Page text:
Dr. Erin Morton is a white settler scholar who lives and works on the unceded and unconquered land of the Wolastoqiyik, the people of the beautiful river. She was born and grew up in Mi’kma’ki, on unceded and unconquered Mi’kmaq territory. Morton is Full Professor of Visual Culture in the Department of History at the University of New Brunswick. She earned her Ph.D. and M.A. in Visual and Material Culture Studies at Queen’s University at Kingston.

Morton’s research and writing is on visual and material culture, settler colonialism, and critical assessments of whiteness. Her work explores how art intersects with colonialism to affect perceptions of social belonging, such as notions of home and place. Her research helps to contest and articulate such oppositional understandings of culture as purposeful practice and unthoughtful habit.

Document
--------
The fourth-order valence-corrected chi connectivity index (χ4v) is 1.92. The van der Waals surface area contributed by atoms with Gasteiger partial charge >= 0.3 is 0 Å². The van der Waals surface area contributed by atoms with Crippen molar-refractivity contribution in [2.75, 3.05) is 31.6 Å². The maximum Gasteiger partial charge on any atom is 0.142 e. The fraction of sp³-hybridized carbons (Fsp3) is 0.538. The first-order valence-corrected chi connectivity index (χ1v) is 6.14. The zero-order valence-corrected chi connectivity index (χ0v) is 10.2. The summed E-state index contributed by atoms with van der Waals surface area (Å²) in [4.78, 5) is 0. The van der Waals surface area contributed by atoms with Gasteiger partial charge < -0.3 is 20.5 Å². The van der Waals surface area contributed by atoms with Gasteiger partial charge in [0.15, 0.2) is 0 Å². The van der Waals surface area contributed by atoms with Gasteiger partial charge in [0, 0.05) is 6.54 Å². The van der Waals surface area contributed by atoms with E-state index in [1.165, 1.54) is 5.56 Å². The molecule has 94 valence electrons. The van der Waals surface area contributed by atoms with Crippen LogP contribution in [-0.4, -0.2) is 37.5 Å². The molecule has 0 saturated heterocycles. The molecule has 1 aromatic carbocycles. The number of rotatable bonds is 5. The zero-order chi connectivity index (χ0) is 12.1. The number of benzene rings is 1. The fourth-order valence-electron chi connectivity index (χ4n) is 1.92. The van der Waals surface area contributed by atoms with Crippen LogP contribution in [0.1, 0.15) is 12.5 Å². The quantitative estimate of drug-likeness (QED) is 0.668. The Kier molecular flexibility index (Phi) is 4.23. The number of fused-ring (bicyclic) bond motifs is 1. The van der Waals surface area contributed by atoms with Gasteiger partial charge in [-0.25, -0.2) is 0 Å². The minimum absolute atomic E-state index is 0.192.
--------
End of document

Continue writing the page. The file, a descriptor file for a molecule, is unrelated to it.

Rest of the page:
Morton is the author and co-editor of two recent books, For Folk’s Sake: Art and Economy in Twentieth-Century Nova Scotia (McGill-Queen’s University Press, 2016) and Negotiations in a Vacant Lot: Studying the Visual in Canada (co-edited with Lynda Jessup and Kirsty Robertson, McGill-Queen’s University Press, 2014). Her most recent journal articles will be published in the next issues of Cultural Studies and Settler Colonial Studies (co-authored with Travis Wysote).

Morton is currently Principal Investigator of a SSHRC Insight Grant entitled “Unsettling the Settler Artist: Reframing the Canadian Visual Arts, 1867 to the present.” This project will produce an edited book, which is under advance contract with McGill-Queen’s University Press, entitled Pioneer Lies and Propertied Lives: Cultures of Colonial Unknowing on Turtle Island.

Morton supervises MA and PhD students and postdoctoral researchers working in the fields of twentieth- and twenty-first century cultural history and visual and material culture studies in North America. She is currently working with Dr. Sara Spike, a SSHRC-funded postdoctoral researcher who is writing a cultural history of fog in Atlantic Canada.

She tweets infrequently and unremarkably @ErinDMorton.